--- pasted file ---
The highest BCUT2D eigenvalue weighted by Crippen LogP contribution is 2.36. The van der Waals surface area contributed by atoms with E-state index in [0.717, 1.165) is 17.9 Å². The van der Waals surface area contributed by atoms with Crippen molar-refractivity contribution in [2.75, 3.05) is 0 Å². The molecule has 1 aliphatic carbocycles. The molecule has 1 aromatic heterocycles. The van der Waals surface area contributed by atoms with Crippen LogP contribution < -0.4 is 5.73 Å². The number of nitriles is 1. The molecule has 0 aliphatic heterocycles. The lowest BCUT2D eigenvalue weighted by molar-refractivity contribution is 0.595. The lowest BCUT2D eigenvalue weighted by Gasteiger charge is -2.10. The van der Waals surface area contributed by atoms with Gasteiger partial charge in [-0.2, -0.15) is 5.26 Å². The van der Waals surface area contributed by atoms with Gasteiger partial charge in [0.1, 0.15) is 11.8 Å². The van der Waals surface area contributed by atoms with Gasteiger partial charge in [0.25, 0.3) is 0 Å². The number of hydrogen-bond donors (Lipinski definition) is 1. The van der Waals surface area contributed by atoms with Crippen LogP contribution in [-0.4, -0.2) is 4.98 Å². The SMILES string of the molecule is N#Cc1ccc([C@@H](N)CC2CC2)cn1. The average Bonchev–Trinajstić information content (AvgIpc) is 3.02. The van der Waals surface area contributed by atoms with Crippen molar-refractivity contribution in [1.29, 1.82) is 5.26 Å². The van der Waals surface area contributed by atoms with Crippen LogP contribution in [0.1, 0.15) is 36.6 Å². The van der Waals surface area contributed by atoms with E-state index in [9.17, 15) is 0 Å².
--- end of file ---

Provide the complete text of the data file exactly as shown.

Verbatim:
The highest BCUT2D eigenvalue weighted by Crippen LogP contribution is 2.36. The van der Waals surface area contributed by atoms with E-state index in [0.717, 1.165) is 17.9 Å². The van der Waals surface area contributed by atoms with Crippen molar-refractivity contribution in [2.75, 3.05) is 0 Å². The molecule has 1 aliphatic carbocycles. The molecule has 1 aromatic heterocycles. The van der Waals surface area contributed by atoms with Crippen LogP contribution < -0.4 is 5.73 Å². The number of nitriles is 1. The molecule has 0 aliphatic heterocycles. The lowest BCUT2D eigenvalue weighted by molar-refractivity contribution is 0.595. The lowest BCUT2D eigenvalue weighted by Gasteiger charge is -2.10. The van der Waals surface area contributed by atoms with Gasteiger partial charge in [-0.2, -0.15) is 5.26 Å². The van der Waals surface area contributed by atoms with Gasteiger partial charge in [0.1, 0.15) is 11.8 Å². The van der Waals surface area contributed by atoms with Gasteiger partial charge in [0.25, 0.3) is 0 Å². The number of hydrogen-bond donors (Lipinski definition) is 1. The van der Waals surface area contributed by atoms with Crippen LogP contribution in [-0.4, -0.2) is 4.98 Å². The SMILES string of the molecule is N#Cc1ccc([C@@H](N)CC2CC2)cn1. The average Bonchev–Trinajstić information content (AvgIpc) is 3.02. The van der Waals surface area contributed by atoms with Crippen molar-refractivity contribution in [1.29, 1.82) is 5.26 Å². The van der Waals surface area contributed by atoms with Crippen LogP contribution in [0.1, 0.15) is 36.6 Å². The van der Waals surface area contributed by atoms with E-state index in [9.17, 15) is 0 Å².